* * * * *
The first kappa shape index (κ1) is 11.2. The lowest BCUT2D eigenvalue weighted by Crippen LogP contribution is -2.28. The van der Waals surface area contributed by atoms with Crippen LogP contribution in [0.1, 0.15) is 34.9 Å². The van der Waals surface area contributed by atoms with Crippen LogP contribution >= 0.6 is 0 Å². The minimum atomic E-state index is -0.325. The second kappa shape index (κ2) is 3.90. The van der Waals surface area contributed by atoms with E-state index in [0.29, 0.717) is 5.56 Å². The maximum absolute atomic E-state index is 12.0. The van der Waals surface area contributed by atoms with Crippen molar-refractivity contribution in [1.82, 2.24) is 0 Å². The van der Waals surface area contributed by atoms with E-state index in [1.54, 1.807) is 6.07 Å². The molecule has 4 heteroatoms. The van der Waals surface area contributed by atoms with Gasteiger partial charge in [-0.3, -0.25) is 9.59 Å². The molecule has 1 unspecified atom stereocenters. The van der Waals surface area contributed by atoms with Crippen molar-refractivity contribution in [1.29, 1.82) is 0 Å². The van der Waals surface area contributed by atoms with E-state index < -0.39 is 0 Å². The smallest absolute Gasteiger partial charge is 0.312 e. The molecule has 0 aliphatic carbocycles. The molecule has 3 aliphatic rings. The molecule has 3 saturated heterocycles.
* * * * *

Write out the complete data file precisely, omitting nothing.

The first kappa shape index (κ1) is 11.2. The lowest BCUT2D eigenvalue weighted by Crippen LogP contribution is -2.28. The van der Waals surface area contributed by atoms with Crippen LogP contribution in [0.1, 0.15) is 34.9 Å². The van der Waals surface area contributed by atoms with Crippen LogP contribution >= 0.6 is 0 Å². The minimum atomic E-state index is -0.325. The second kappa shape index (κ2) is 3.90. The van der Waals surface area contributed by atoms with E-state index in [0.29, 0.717) is 5.56 Å². The maximum absolute atomic E-state index is 12.0. The van der Waals surface area contributed by atoms with Crippen molar-refractivity contribution in [1.82, 2.24) is 0 Å². The van der Waals surface area contributed by atoms with E-state index in [1.54, 1.807) is 6.07 Å². The molecule has 4 heteroatoms. The van der Waals surface area contributed by atoms with Gasteiger partial charge in [-0.3, -0.25) is 9.59 Å². The molecule has 1 unspecified atom stereocenters. The van der Waals surface area contributed by atoms with Crippen molar-refractivity contribution in [1.29, 1.82) is 0 Å². The van der Waals surface area contributed by atoms with E-state index < -0.39 is 0 Å². The smallest absolute Gasteiger partial charge is 0.312 e. The molecule has 0 aliphatic carbocycles. The molecule has 3 aliphatic rings. The molecule has 3 saturated heterocycles.